Depression in Children and Adolescents
Only in the past two decades has depression in children been taken very seriously. The depressed child may pretend to be sick, refuse to go to school, cling to a parent, or worry that the parent may die. Older children may sulk, get into trouble at school, be negative, grouchy, and feel misunderstood.
Because normal behaviors vary from one childhood stage to another, it can be difficult to tell whether a child is just going through a temporary "phase" or is suffering from depression. Sometimes the parents become worried about how the child's behavior has changed, or a teacher mentions that "your child doesn't seem to be himself." In such a case, if a visit to the child's pediatrician rules out physical symptoms, the doctor will probably suggest that the child be evaluated, preferably by a psychiatrist who specializes in the treatment of children.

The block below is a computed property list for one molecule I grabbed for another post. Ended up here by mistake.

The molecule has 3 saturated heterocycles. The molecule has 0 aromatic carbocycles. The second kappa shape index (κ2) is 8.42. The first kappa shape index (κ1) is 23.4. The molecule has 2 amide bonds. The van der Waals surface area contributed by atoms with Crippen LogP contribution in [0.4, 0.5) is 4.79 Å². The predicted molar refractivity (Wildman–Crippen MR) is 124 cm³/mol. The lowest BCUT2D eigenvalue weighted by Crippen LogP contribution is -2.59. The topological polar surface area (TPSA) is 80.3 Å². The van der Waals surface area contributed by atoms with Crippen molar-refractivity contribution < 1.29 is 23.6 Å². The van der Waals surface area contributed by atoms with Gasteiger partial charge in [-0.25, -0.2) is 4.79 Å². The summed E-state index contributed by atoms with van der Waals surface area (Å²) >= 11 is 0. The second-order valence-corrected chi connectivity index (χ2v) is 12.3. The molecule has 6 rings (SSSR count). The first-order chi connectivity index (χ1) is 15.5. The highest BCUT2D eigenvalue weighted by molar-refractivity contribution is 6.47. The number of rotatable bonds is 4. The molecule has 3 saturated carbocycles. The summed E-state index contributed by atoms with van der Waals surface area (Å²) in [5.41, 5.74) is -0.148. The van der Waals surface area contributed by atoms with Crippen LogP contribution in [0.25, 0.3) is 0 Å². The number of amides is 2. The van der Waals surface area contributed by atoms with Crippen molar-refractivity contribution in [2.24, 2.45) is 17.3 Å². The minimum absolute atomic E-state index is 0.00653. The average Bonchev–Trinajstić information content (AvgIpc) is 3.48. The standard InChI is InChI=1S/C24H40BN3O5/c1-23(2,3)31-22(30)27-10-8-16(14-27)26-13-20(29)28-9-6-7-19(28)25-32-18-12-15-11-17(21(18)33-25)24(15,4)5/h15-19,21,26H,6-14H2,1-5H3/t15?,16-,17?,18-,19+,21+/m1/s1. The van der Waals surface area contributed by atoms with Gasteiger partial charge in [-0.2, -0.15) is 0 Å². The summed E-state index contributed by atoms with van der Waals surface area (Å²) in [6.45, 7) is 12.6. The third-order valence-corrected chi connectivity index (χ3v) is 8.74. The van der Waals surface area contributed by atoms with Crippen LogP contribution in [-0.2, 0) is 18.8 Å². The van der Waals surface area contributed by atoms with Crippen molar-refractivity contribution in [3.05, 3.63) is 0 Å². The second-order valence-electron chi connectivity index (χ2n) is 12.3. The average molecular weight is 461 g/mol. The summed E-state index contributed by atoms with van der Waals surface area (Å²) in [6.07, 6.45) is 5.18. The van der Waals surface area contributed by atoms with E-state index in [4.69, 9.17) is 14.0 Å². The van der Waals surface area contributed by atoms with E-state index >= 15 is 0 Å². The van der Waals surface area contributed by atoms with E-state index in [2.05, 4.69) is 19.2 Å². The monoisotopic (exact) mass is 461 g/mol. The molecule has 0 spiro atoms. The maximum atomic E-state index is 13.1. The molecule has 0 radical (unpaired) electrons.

Additional information on depression, not specific to children and adolescents, including details on signs and symptoms, treatment options, research, and where to go for help. more>>
- Child and Adolescent Bipolar Disorder: An Update from NIMH
- Children and Violence
- Child and Adolescent Mental Health
- Antidepressant Medications for Children and Adolescents: Information for Parents and Caregivers
- Clinical Trials
- Information about medications
- Depression Information and Organizations from NLM's MedlinePlus (en Español)
- Some mental illnesses also carry an increased risk for suicide.
Reprinted with the permission of the National Institute of Mental Health. © 2008 NIMH.
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